Q&A on CLF’s Superior Court Win in the Invenergy Case

Jerry Elmer

Since the Rhode Island Superior Court denied Invenergy’s motion to dismiss CLF’s lawsuit against the company, I have received lots of questions from CLF supporters asking questions about the ruling and what it means. Here are answers to the most frequently asked questions.

Does the Judge’s ruling on June 20 mean that CLF won the lawsuit or not? What exactly was decided?

On June 20, CLF won a procedural victory. The important thing to keep in mind is that most lawsuits involve two different types of matters: substance and procedure. The substance of the lawsuit is that CLF says the water contract between the Town of Johnston and Invenergy is illegal. (And the reason CLF filed the lawsuit is that we hope that when the Court rules in our favor, that ruling will at least help kill the Invenergy proposal for good; see below.)

At a procedural level, Invenergy filed a Motion to Dismiss CLF’s lawsuit. On June 20, the Court denied Invenergy’s Motion to Dismiss. In other words, the Court ruled that CLF’s lawsuit can go forward. The important thing to understand here is that this means that the Court decided that it would hear (and rule on) the substance of the case – CLF’s claim that the contract between Johnston and Invenergy to supply water to the company’s proposed fracked gas power plant is illegal.

So what will happen next?

There are still several procedural aspects of the case that will occur before the court addresses the substance of the case. On June 20, the Court ordered that CLF add to the lawsuit 18 entities, mostly other cities and towns that, like Johnston, also get their water from Providence Water. These include Scituate, Cranston, Smithfield, Warwick, and others. That means that these additional cities and towns will become defendants in the lawsuit. The Judge’s reasoning for requiring this is that, if CLF wins its case, these other municipalities could be affected by the ruling.

It will take CLF a few weeks to add these 18 other municipalities to the lawsuit, and then these municipalities may have as many as 60 days to respond to the lawsuit. (In their responses, many of these municipalities may seek to be dropped from the lawsuit, because they really don’t care how the lawsuit turns out.) Once those responses are handled, the Court can turn to the substance of the case. This is likely to mean that it will be autumn before the Court can start addressing substance.

What about the substance of the case?

CLF believes that it has a strong argument: that Johnston cannot sell Providence water to a Delaware company, based in Chicago, for a power plant in Burrillville. The law in question allows Johnston to take water from Providence only for “domestic, fire, or ordinary municipal water supply purposes.” In this case, Johnston’s resale to Invenergy does not fit into any of those three categories. No ethical lawyer will ever predict with certainty the outcome of a pending lawsuit, but CLF believes it has a strong case on the merits.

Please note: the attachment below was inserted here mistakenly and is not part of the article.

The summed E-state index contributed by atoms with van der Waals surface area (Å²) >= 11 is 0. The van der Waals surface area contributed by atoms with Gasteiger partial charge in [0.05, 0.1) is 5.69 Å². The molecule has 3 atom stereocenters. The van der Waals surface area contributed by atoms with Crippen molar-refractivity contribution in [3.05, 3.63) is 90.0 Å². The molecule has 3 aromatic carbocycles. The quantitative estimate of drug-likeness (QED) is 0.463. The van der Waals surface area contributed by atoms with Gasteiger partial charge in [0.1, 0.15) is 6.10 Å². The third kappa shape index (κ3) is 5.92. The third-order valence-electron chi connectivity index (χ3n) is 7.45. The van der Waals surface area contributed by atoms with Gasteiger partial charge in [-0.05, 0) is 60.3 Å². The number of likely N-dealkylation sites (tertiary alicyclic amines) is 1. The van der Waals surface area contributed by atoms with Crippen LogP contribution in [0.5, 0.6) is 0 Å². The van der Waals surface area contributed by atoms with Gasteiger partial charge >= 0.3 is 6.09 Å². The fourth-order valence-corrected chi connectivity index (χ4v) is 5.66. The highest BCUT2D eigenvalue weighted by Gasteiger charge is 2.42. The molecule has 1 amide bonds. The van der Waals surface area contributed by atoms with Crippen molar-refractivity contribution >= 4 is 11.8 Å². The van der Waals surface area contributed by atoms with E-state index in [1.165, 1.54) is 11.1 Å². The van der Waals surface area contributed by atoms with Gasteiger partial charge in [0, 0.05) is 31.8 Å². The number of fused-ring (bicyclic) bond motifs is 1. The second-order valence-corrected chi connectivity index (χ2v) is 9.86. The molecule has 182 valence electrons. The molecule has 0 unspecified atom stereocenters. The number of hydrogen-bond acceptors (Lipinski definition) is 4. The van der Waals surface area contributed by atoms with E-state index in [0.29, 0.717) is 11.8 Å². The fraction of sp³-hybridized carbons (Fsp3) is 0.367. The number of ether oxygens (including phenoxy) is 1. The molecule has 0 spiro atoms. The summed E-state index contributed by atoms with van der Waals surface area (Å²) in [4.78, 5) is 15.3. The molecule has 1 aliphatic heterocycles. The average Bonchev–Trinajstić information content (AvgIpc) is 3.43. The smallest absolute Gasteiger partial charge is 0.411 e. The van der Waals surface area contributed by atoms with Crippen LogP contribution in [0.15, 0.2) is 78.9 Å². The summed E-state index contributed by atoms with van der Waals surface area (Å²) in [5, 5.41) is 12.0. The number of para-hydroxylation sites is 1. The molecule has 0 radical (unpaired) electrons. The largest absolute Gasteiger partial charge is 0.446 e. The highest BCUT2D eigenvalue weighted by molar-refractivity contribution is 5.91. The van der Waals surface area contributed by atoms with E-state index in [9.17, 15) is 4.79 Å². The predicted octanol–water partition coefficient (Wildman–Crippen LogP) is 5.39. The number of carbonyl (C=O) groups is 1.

What will happen if CLF eventually wins the Superior Court case? Would Invenergy be dead?

No. Even if CLF wins the Superior Court case – that is, the Superior Court agrees with CLF that the water contract between Johnston and Invenergy is illegal – it is still up to the state’s Energy Facility Siting Board to grant or deny a permit to Invenergy. If CLF wins the Superior Court case, then Invenergy would have to find a new, legal source of water. It is possible that Invenergy could do that (though that has proven difficult for the company up until now).

But wouldn’t it take more time for Invenergy to find another water supply?

Yes. Although Invenergy might be able to find a new water source, it would take significant time for Invenergy to provide the Siting Board with all the detailed information about that new water source that the Siting Board law and rules require. And finding a new water source at this stage of the proceedings would certainly increase the risk that the plant may not be permitted.

What happens if CLF loses the Superior Court lawsuit?

If the Superior Court judge decides that Johnston can sell water to Invenergy, this would make Siting Board approval of the Invenergy proposal more likely.

What direct impact will the Superior Court case have on the Siting Board’s Final Hearing on Invenergy?

The Siting Board’s Final Hearing is currently scheduled to start October 4 and run past the end of the 2017. The day after the Superior Court issued its decision, the Siting Board requested copies of all the legal papers in the Superior Court lawsuit. It is possible (but not certain) that the Siting Board may want to delay the Final Hearing on the Invenergy application until after the Superior Court case is resolved. This would seem to make sense, because the Invenergy proposal currently before the Siting Board involves Invenergy getting water from Johnston.

It sounds like the Invenergy case is far from over.

Yes, that’s right. The June 20 decision to allow the Superior Court lawsuit to proceed was a significant victory for CLF and for all opponents of Invenergy. For obvious reasons, Invenergy did not want to have to defend the legality of its water contract with Johnston. But remember that Invenergy has already spent millions of dollars on this proposal; Invenergy has a small army of lawyers at its disposal; and, if the plant is approved, Invenergy stands to make hundreds of millions of dollars in profit. The battle to stop Invenergy is not over; Invenergy will fight hard to protect its investment. And CLF will continue to fight hard for the people of Rhode Island to stop Invenergy.

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